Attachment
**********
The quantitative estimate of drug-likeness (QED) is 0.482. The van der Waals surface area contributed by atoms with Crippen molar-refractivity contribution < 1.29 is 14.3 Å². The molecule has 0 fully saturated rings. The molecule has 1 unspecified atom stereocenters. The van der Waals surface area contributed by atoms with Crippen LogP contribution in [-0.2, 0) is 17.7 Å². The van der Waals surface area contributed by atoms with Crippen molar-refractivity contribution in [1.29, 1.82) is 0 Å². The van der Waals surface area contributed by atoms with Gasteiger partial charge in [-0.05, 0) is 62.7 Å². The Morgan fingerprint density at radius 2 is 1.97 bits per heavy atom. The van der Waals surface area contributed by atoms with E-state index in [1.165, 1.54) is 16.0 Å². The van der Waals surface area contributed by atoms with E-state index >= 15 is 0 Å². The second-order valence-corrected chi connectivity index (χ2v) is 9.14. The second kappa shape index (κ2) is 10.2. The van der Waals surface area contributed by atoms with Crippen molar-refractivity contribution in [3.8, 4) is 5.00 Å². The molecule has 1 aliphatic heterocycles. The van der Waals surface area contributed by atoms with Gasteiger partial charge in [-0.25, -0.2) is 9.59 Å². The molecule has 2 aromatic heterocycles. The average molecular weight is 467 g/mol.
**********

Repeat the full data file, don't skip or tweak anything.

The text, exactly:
The quantitative estimate of drug-likeness (QED) is 0.482. The van der Waals surface area contributed by atoms with Crippen molar-refractivity contribution < 1.29 is 14.3 Å². The molecule has 0 fully saturated rings. The molecule has 1 unspecified atom stereocenters. The van der Waals surface area contributed by atoms with Crippen LogP contribution in [-0.2, 0) is 17.7 Å². The van der Waals surface area contributed by atoms with Crippen molar-refractivity contribution in [1.29, 1.82) is 0 Å². The van der Waals surface area contributed by atoms with Gasteiger partial charge in [-0.05, 0) is 62.7 Å². The Morgan fingerprint density at radius 2 is 1.97 bits per heavy atom. The van der Waals surface area contributed by atoms with E-state index in [1.165, 1.54) is 16.0 Å². The van der Waals surface area contributed by atoms with E-state index >= 15 is 0 Å². The second-order valence-corrected chi connectivity index (χ2v) is 9.14. The second kappa shape index (κ2) is 10.2. The van der Waals surface area contributed by atoms with Crippen molar-refractivity contribution in [3.8, 4) is 5.00 Å². The molecule has 1 aliphatic heterocycles. The van der Waals surface area contributed by atoms with Gasteiger partial charge in [-0.25, -0.2) is 9.59 Å². The molecule has 2 aromatic heterocycles. The average molecular weight is 467 g/mol.